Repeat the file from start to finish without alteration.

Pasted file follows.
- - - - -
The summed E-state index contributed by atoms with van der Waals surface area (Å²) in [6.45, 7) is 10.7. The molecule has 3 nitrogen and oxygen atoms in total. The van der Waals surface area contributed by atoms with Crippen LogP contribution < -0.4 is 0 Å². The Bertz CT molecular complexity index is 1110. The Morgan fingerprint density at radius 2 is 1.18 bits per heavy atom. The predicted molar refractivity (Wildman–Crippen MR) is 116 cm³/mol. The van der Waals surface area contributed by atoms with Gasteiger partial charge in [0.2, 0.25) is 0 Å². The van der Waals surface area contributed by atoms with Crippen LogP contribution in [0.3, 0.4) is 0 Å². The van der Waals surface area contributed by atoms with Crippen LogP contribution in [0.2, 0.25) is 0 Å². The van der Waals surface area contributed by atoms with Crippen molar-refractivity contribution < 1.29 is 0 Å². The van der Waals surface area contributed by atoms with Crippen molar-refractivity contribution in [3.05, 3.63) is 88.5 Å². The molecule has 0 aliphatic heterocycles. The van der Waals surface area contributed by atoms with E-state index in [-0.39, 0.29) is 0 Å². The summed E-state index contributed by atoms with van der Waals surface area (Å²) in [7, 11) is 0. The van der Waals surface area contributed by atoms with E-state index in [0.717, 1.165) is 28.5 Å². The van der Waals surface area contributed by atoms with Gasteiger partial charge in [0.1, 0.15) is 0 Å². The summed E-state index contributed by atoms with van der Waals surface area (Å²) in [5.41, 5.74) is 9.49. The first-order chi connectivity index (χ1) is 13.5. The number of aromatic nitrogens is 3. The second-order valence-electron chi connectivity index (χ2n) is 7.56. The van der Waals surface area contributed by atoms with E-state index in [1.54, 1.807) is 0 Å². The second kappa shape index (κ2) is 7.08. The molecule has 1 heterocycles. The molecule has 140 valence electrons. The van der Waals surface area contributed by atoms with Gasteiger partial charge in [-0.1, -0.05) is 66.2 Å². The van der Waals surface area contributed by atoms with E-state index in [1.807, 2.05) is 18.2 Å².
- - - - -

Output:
The summed E-state index contributed by atoms with van der Waals surface area (Å²) in [6.45, 7) is 10.7. The molecule has 3 nitrogen and oxygen atoms in total. The van der Waals surface area contributed by atoms with Crippen LogP contribution < -0.4 is 0 Å². The Bertz CT molecular complexity index is 1110. The Morgan fingerprint density at radius 2 is 1.18 bits per heavy atom. The predicted molar refractivity (Wildman–Crippen MR) is 116 cm³/mol. The van der Waals surface area contributed by atoms with Gasteiger partial charge in [0.2, 0.25) is 0 Å². The van der Waals surface area contributed by atoms with Crippen LogP contribution in [0.3, 0.4) is 0 Å². The van der Waals surface area contributed by atoms with Crippen LogP contribution in [0.2, 0.25) is 0 Å². The van der Waals surface area contributed by atoms with Crippen molar-refractivity contribution < 1.29 is 0 Å². The van der Waals surface area contributed by atoms with Crippen molar-refractivity contribution in [3.05, 3.63) is 88.5 Å². The molecule has 0 aliphatic heterocycles. The van der Waals surface area contributed by atoms with E-state index in [-0.39, 0.29) is 0 Å². The summed E-state index contributed by atoms with van der Waals surface area (Å²) in [7, 11) is 0. The van der Waals surface area contributed by atoms with E-state index in [0.717, 1.165) is 28.5 Å². The van der Waals surface area contributed by atoms with Gasteiger partial charge in [0.1, 0.15) is 0 Å². The summed E-state index contributed by atoms with van der Waals surface area (Å²) in [5.41, 5.74) is 9.49. The first-order chi connectivity index (χ1) is 13.5. The number of aromatic nitrogens is 3. The second-order valence-electron chi connectivity index (χ2n) is 7.56. The van der Waals surface area contributed by atoms with E-state index in [1.54, 1.807) is 0 Å². The second kappa shape index (κ2) is 7.08. The molecule has 1 heterocycles. The molecule has 140 valence electrons. The van der Waals surface area contributed by atoms with Gasteiger partial charge in [-0.1, -0.05) is 66.2 Å². The van der Waals surface area contributed by atoms with E-state index in [1.807, 2.05) is 18.2 Å².